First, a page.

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2012 Presidential Debate

Before becoming president, Barack Obama served as a U.S. senator, representing the state of Illinois. (AP Photo)


For an American President used to dealing with international crises and speaking with world leaders, having to sit down to prepare for a debate is apparently “a drag,” as President Obama said to a political volunteer, according to the Huffington Post.

Luckily for Obama, his presidential demands have kept him from long stretches of debate preparation.

“The ability to find solid blocks of time to do nothing but prepare for debate is almost impossible for the president,” Dan Pfeiffer, the White House communications director, told the New York Times.  “The world doesn’t wait for debate prep.”

Despite earning a reputation as a good debater over the 23 debates he was involved in during the last Presidential election cycle, his Campaign is trying to use a strategy of framing him as an over burdened under-dog coming into this debate.

The president said in a recent speech in Las Vegas that Mitt Romney is “a good debater – I’m just okay.”

This strategy of lowering expectations is one of many that goes into preparing for a political debate.  Throughout his three days of preparation, veteran Democratic operatives and inner-circle White House advisers, like David Axelrod and David Plouffe, have coached him.

This debate prep team has been pouring over hours of old videotape of Romney and, according to the New York Times, Plouffe has watched debates back to Gerald R Ford against Jimmy Carter with the sound down in order to understand how a challenger’s stature increases by sharing a stage with the president.

The team has been using this meticulously gathered information to prepare Obama. According to Yahoo, one of Obama’s aides said, “We are trying to be as annoying as a White House correspondent.”

Senator John Kerry has been aiding Obama’s preparation by taking on the role of Romney in the mock debate sessions.

According to Yahoo, Obama and his prep team have been working on curbing his tendency to be long-winded.  The President also records his debates in order to sharpen his responses so that they connect on a more visceral level with the television audience.

The President has also reported that he would not explicitly be developing “zingers and special lines.”  Instead, AP reports that Obama and his prep team are trying to extend his dialogue with the American people.

While Obama is currently ahead in polls in the key battleground states, Mitt Romney is planning and preparing, on making this first debate a turning point for the election.

Mitt Romney served as the governor of Massachusetts before trying his hand in the 2008 presidential campaign. (AP Photo)


While Barack Obama has found some time to hunker down and prepare for Wednesday in his Las Vegas debate headquarters, Mitt Romney has been devoutly preparing for this moment since June, according to the New York Times.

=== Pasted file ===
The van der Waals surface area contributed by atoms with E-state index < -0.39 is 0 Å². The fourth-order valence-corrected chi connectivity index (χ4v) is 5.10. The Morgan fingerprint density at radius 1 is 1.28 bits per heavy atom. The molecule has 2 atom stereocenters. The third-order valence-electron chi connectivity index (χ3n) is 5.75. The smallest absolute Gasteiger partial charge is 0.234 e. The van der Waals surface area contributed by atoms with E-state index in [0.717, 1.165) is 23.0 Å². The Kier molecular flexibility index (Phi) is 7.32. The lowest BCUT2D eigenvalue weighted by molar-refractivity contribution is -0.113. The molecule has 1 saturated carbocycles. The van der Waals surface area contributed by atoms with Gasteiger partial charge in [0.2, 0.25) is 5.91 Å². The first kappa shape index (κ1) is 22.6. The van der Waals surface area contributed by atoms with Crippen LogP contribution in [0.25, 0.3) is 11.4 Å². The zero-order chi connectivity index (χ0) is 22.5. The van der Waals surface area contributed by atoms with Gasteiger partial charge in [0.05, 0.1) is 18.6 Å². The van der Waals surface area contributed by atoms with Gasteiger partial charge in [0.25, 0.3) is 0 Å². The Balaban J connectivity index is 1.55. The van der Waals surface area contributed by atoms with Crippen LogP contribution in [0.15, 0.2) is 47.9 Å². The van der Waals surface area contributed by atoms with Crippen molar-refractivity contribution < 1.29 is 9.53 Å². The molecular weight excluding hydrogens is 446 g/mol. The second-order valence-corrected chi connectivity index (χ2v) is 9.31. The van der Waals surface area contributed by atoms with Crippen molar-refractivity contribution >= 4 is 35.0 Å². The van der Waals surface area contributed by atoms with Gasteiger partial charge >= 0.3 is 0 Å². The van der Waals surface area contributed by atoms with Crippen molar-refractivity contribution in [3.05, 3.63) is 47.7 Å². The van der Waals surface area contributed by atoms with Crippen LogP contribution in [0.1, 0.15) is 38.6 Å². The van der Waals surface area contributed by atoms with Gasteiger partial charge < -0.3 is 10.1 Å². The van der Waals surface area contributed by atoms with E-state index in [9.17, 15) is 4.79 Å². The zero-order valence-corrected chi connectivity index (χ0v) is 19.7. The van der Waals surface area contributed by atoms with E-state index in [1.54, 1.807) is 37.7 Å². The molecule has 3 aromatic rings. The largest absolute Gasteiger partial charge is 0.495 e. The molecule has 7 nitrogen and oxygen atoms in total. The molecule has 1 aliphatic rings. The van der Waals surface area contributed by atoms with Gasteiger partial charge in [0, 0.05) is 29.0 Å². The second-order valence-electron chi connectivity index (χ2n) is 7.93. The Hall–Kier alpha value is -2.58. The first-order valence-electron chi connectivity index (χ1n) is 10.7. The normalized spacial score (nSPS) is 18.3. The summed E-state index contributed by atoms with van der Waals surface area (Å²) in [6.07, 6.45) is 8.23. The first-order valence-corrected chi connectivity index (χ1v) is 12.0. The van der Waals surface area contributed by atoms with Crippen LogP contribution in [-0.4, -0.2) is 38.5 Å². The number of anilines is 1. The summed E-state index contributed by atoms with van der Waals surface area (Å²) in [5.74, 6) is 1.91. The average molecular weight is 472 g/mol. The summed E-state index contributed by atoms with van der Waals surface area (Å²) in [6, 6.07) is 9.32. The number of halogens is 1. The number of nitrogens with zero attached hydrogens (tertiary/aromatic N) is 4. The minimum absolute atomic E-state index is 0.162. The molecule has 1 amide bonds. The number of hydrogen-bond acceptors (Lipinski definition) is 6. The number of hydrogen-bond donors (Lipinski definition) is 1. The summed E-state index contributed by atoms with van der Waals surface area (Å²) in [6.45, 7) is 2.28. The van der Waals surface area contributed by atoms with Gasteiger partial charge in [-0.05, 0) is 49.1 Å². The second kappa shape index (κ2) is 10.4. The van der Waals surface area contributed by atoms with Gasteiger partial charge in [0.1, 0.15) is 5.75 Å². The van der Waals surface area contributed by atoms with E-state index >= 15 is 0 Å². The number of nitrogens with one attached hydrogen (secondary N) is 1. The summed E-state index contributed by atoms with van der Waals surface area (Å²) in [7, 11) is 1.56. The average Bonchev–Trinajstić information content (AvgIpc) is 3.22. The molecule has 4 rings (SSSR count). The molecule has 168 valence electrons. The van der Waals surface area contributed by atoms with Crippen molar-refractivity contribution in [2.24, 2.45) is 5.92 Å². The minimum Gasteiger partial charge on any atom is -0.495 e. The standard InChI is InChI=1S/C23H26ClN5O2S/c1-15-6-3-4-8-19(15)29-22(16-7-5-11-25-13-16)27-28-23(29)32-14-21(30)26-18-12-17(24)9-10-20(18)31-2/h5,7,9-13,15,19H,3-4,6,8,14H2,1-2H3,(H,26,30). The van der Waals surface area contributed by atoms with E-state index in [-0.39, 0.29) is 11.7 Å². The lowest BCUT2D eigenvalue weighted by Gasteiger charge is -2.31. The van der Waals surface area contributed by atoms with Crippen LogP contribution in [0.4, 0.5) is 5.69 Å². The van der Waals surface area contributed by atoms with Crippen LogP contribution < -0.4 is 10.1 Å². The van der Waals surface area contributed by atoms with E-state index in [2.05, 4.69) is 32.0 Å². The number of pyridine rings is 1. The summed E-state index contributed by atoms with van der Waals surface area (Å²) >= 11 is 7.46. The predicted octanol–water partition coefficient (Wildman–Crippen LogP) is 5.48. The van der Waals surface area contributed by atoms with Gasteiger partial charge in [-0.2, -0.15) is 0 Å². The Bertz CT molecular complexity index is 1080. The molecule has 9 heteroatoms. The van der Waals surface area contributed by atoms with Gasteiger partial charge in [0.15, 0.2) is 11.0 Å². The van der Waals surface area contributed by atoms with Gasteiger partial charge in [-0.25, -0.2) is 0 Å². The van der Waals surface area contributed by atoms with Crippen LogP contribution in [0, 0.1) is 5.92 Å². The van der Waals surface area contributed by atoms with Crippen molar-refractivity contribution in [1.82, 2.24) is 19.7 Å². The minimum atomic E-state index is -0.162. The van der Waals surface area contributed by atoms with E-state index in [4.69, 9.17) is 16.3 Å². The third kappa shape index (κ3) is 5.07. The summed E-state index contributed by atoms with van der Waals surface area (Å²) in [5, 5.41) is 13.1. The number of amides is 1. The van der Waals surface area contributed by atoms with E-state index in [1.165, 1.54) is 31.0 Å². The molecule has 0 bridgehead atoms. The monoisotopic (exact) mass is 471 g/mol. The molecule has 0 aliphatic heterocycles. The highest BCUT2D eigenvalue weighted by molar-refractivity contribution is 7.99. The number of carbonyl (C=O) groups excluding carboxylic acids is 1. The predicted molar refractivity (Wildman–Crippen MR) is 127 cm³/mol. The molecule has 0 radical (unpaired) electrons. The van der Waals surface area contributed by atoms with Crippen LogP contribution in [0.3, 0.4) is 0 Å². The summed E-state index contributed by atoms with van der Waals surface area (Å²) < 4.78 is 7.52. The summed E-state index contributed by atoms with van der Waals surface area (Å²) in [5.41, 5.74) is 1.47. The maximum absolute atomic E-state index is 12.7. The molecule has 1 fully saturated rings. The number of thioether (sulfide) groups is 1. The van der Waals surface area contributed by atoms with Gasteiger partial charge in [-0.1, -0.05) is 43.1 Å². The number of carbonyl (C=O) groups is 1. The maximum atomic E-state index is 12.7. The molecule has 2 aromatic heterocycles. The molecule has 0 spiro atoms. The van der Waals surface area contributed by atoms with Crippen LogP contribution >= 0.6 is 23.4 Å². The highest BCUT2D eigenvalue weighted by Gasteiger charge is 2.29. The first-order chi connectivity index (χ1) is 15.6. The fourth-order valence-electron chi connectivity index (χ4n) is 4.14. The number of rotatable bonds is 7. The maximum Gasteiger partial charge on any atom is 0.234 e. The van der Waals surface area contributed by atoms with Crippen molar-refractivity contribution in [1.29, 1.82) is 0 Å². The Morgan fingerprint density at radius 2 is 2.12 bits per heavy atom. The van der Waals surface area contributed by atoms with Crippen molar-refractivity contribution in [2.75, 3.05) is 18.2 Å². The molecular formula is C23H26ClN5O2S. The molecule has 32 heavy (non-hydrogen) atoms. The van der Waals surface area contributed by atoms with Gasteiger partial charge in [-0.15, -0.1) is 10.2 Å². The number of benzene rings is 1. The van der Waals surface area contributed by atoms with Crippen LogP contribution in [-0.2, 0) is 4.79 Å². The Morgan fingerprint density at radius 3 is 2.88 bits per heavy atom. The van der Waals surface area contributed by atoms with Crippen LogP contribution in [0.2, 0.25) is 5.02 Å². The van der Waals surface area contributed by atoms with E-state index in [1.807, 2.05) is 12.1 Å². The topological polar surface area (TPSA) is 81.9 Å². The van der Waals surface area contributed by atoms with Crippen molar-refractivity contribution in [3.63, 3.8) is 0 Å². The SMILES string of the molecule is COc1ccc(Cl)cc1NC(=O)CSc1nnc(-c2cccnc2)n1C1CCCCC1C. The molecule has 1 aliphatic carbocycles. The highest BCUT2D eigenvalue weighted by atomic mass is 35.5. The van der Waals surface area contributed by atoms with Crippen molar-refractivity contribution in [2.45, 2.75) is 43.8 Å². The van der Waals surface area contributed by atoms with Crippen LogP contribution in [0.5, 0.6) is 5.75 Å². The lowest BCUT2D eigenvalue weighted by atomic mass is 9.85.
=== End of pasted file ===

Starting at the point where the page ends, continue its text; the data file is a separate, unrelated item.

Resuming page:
His dedication to debate preparation was visible when he had a problem with a charter plane that kept him out until after midnight and his adviser, Beth Myers, asked if he still wanted to practice the next day. “Painfully” he emailed, “but yes.”

During his extensive preparation, Romney, like Obama, has been working on fine-tuning his mechanics.  According to Yahoo, the goal of Romney’s aides has been to agitate him and teach him to keep his composure while not coming off as a scolder.

Another primary focus of his team is to prepare Romney to create moments where he can use a series of zingers that he has memorized and has practiced on his aides since August. The primary reasoning for this is to lure Obama into appearing smug or evasive about his responsibility for the economy, according to the New York Times.

Romney has also been working on going after Obama’s record without looking too aggressive.  Senator Rob Portman of Ohio has assisted Romney with all this while playing Obama during mock debate sessions.

On top of this extensive preparation, Romney and the Republican National Party have mounted counter-attack’s to Obama’s jabs at his 47 percent comments. Obama’s political allies have sent out fliers to Florida, Wisconsin and Ohio criticizing Romney’s comments at a private fundraiser that said that 47 percent of Americans are completely dependent on the government and feel entitled to healthcare, food and housing.

In response, Romeny has authored an editorial in the Wall Street Journal that focuses on his desire to renew America’s economic strength, military strength, and the strength of our values.

Also, the Republican National Party has unveiled a website called that calls itself a “comprehensive guide to candidate Obama’s campaign promises.”

Romney participated in 19 debates during the Republican Primary in 2011 and used his debate skills to outlast the whole host of other Republican candidates.

Gov. Chris Christie expressed his faith in Romney’s debate prowess saying the debate will be “the restart of this campaign.”



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